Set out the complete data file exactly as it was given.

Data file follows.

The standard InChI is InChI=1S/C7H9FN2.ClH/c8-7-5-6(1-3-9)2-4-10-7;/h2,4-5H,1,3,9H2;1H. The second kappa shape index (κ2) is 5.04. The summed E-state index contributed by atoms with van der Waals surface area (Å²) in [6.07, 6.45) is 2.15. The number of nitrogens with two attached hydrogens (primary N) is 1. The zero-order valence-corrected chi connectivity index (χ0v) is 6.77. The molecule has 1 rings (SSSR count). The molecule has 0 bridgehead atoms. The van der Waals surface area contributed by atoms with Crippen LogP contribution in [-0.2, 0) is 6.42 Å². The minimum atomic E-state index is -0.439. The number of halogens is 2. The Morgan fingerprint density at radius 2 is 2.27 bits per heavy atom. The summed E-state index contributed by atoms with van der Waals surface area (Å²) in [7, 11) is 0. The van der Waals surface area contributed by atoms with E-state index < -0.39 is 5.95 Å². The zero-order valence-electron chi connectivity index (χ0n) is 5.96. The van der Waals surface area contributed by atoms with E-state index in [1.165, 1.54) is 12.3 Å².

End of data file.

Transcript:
The standard InChI is InChI=1S/C7H9FN2.ClH/c8-7-5-6(1-3-9)2-4-10-7;/h2,4-5H,1,3,9H2;1H. The second kappa shape index (κ2) is 5.04. The summed E-state index contributed by atoms with van der Waals surface area (Å²) in [6.07, 6.45) is 2.15. The number of nitrogens with two attached hydrogens (primary N) is 1. The zero-order valence-corrected chi connectivity index (χ0v) is 6.77. The molecule has 1 rings (SSSR count). The molecule has 0 bridgehead atoms. The van der Waals surface area contributed by atoms with Crippen LogP contribution in [-0.2, 0) is 6.42 Å². The minimum atomic E-state index is -0.439. The number of halogens is 2. The Morgan fingerprint density at radius 2 is 2.27 bits per heavy atom. The summed E-state index contributed by atoms with van der Waals surface area (Å²) in [7, 11) is 0. The van der Waals surface area contributed by atoms with E-state index < -0.39 is 5.95 Å². The zero-order valence-electron chi connectivity index (χ0n) is 5.96. The van der Waals surface area contributed by atoms with E-state index in [1.165, 1.54) is 12.3 Å².